For some parents, flying with their children is a piece of cake, but for others, not so much. Some kids need their hand held or a reassuring look from Mom or Dad in order to make those hours in the sky as easy-breezy as sunning under a palm tree. Or maybe they need help reading one of the books you packed to pass the time, or want to play “Go Fish” from takeoff to landing. They need to be distracted, fed, taken to the washroom, need a diaper or pull-up changed, have to barf, have a meltdown — anything and everything. Kids are unpredictable. Which makes Air Canada’s seating system more than a bit confusing.
According to CBC News, Caley and Matt Hartney discovered, after booking return flights from Vancouver to Toronto for themselves and their two-year-old daughter, that Air Canada only guarantees a child between the ages of two and eight will be seated in the same cabin as a parent or guardian, not necessarily in an adjacent seat, or even the same row.
In order for the three of them to sit together a $40 fee was required, to reserve a specific seat. So basically, if that fee isn’t paid, they may be seated nearby — or not.
Caley called Air Canada customer service, where the agent confirmed the required fee, referred her to the company’s conditions of service on their website, and stated the rules. If she continued to have a problem with it, the agent said they could protest the fee and write to Air Canada’s president — which they’ve done. They also didn’t pay the $40 charge.
“My wife refused,” Matt told CBC News. “[She explained] that she’s comfortable paying for both adults, but that a child should not have a reserved seat fee, given that a two-year-old should have to sit next to a parent.”
He added: “You can’t book a two-year-old a seat on their own — the system won’t allow it. You have to add the child to the adult’s ticket. If it is the policy of Air Canada, that every time a child flies, to ensure they sit next to a parent they have to pay a $40 charge, then it’s not optional. And if it’s not optional, it should be disclosed up front and included in the fare when you reserve the flight.”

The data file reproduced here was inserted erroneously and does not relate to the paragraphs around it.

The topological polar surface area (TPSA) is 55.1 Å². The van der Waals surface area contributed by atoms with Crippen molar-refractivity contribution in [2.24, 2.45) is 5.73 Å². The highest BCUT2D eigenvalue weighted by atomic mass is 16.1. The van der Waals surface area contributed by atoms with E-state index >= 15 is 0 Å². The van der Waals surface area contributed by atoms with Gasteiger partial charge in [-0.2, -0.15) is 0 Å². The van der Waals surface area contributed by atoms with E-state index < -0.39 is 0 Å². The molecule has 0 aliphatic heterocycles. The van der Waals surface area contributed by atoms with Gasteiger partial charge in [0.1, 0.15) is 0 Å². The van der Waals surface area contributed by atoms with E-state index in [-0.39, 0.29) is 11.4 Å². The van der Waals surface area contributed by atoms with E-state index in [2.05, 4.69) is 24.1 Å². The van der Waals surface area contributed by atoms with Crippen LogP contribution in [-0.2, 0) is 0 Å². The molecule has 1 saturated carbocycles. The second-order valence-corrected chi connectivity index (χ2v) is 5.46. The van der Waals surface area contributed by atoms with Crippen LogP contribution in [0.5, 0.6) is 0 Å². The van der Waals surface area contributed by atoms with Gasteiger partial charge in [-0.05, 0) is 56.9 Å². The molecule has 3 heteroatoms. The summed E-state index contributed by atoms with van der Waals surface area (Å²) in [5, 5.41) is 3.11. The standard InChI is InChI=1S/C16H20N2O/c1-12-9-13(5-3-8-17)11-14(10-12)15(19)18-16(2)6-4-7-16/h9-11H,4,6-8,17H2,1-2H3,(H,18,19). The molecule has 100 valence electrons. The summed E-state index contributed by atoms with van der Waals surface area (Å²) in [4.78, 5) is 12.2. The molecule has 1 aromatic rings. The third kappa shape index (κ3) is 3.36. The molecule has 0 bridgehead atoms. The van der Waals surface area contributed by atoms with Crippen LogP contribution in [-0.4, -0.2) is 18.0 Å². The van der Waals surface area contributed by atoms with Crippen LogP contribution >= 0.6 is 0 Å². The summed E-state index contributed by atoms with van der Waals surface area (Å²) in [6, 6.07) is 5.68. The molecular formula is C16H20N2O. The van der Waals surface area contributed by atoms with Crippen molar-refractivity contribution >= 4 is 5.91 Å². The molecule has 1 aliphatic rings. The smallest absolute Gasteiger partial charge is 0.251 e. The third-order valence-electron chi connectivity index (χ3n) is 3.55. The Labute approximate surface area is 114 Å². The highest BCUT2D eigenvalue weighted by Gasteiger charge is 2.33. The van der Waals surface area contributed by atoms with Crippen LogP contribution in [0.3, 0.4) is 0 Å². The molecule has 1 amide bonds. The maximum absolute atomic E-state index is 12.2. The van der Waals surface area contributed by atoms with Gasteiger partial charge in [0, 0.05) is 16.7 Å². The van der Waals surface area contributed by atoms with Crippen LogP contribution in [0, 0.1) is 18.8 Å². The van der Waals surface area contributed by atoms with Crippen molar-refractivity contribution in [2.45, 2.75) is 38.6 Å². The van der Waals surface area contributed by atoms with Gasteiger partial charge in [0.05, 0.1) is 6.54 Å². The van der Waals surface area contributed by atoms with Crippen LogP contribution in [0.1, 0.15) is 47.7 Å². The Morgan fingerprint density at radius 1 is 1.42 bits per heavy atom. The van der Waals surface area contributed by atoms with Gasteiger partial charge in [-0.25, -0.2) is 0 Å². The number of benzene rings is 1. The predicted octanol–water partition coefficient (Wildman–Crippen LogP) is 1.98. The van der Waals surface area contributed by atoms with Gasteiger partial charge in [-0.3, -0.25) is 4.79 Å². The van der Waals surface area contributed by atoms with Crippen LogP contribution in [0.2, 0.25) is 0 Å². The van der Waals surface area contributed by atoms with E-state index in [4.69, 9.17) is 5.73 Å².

Air Canada pointed out that the fee to secure specific seats for children only applies to Tango fares, adding if customers haven’t pre-selected their seats, they have processes in place that reduce the possibility of being separated.
But if they are separated, it begs the question, who’s responsible for the child on board? Is it the flight attendants? Or the lucky passengers sitting next to them?
“It’s not fair to have our two-year-old sit with other folks who have to take care of her,” said Matt. “She’s not necessarily communicative. We can understand her sometimes. But I’m not sure everyone else is going to.”
Honestly, it really could be a pain for the
free babysitters passengers stuck next to a parent-less youngster, especially one who’s particularly unhappy or demanding or loud or misbehaving or any other descriptor no parent wants to hear about their kid. But, hey, if another passenger can handle the crying/pooping/puking/kicking/pressing the call buttons, consider yourselves lucky?
Of course, if you really don’t want to pay the price, you could always pick another airline. That might be the only way to truly express your dismay and disappointment with Air Canada. But we think we’ll try the free babysitting option first. Somehow we think it won’t just be the parents calling in to complain.